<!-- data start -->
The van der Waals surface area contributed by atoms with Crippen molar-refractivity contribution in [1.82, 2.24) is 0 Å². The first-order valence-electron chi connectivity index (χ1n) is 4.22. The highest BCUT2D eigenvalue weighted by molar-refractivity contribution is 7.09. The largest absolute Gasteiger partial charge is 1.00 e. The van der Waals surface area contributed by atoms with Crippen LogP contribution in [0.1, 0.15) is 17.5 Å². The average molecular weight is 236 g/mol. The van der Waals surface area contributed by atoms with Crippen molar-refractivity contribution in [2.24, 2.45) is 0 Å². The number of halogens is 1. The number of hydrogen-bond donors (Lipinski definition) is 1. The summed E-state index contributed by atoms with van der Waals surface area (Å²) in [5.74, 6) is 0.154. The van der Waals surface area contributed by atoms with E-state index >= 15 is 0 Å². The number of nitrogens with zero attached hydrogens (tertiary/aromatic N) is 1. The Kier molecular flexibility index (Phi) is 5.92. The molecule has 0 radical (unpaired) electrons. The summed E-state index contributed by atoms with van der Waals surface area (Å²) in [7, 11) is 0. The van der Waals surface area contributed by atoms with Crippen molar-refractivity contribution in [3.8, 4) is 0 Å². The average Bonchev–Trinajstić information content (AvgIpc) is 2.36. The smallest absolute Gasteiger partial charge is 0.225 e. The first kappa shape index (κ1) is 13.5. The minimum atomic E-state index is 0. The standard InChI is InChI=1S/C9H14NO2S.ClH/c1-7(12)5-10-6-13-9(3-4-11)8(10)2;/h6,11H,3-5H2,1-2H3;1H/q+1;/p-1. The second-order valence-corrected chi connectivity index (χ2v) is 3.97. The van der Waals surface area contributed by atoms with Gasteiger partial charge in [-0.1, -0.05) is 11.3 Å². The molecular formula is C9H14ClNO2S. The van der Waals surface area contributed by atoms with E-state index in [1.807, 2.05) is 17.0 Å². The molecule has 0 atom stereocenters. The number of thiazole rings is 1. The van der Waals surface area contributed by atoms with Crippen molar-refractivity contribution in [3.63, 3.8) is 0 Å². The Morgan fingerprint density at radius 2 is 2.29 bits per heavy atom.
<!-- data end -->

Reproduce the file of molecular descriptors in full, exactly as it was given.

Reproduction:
The van der Waals surface area contributed by atoms with Crippen molar-refractivity contribution in [1.82, 2.24) is 0 Å². The first-order valence-electron chi connectivity index (χ1n) is 4.22. The highest BCUT2D eigenvalue weighted by molar-refractivity contribution is 7.09. The largest absolute Gasteiger partial charge is 1.00 e. The van der Waals surface area contributed by atoms with Crippen LogP contribution in [0.1, 0.15) is 17.5 Å². The average molecular weight is 236 g/mol. The van der Waals surface area contributed by atoms with Crippen molar-refractivity contribution in [2.24, 2.45) is 0 Å². The number of halogens is 1. The number of hydrogen-bond donors (Lipinski definition) is 1. The summed E-state index contributed by atoms with van der Waals surface area (Å²) in [5.74, 6) is 0.154. The van der Waals surface area contributed by atoms with E-state index >= 15 is 0 Å². The number of nitrogens with zero attached hydrogens (tertiary/aromatic N) is 1. The Kier molecular flexibility index (Phi) is 5.92. The molecule has 0 radical (unpaired) electrons. The summed E-state index contributed by atoms with van der Waals surface area (Å²) in [7, 11) is 0. The van der Waals surface area contributed by atoms with Crippen molar-refractivity contribution in [3.8, 4) is 0 Å². The average Bonchev–Trinajstić information content (AvgIpc) is 2.36. The smallest absolute Gasteiger partial charge is 0.225 e. The first kappa shape index (κ1) is 13.5. The minimum atomic E-state index is 0. The standard InChI is InChI=1S/C9H14NO2S.ClH/c1-7(12)5-10-6-13-9(3-4-11)8(10)2;/h6,11H,3-5H2,1-2H3;1H/q+1;/p-1. The second-order valence-corrected chi connectivity index (χ2v) is 3.97. The van der Waals surface area contributed by atoms with Gasteiger partial charge in [-0.1, -0.05) is 11.3 Å². The molecular formula is C9H14ClNO2S. The van der Waals surface area contributed by atoms with E-state index in [1.807, 2.05) is 17.0 Å². The molecule has 0 atom stereocenters. The number of thiazole rings is 1. The van der Waals surface area contributed by atoms with Crippen molar-refractivity contribution in [3.63, 3.8) is 0 Å². The Morgan fingerprint density at radius 2 is 2.29 bits per heavy atom.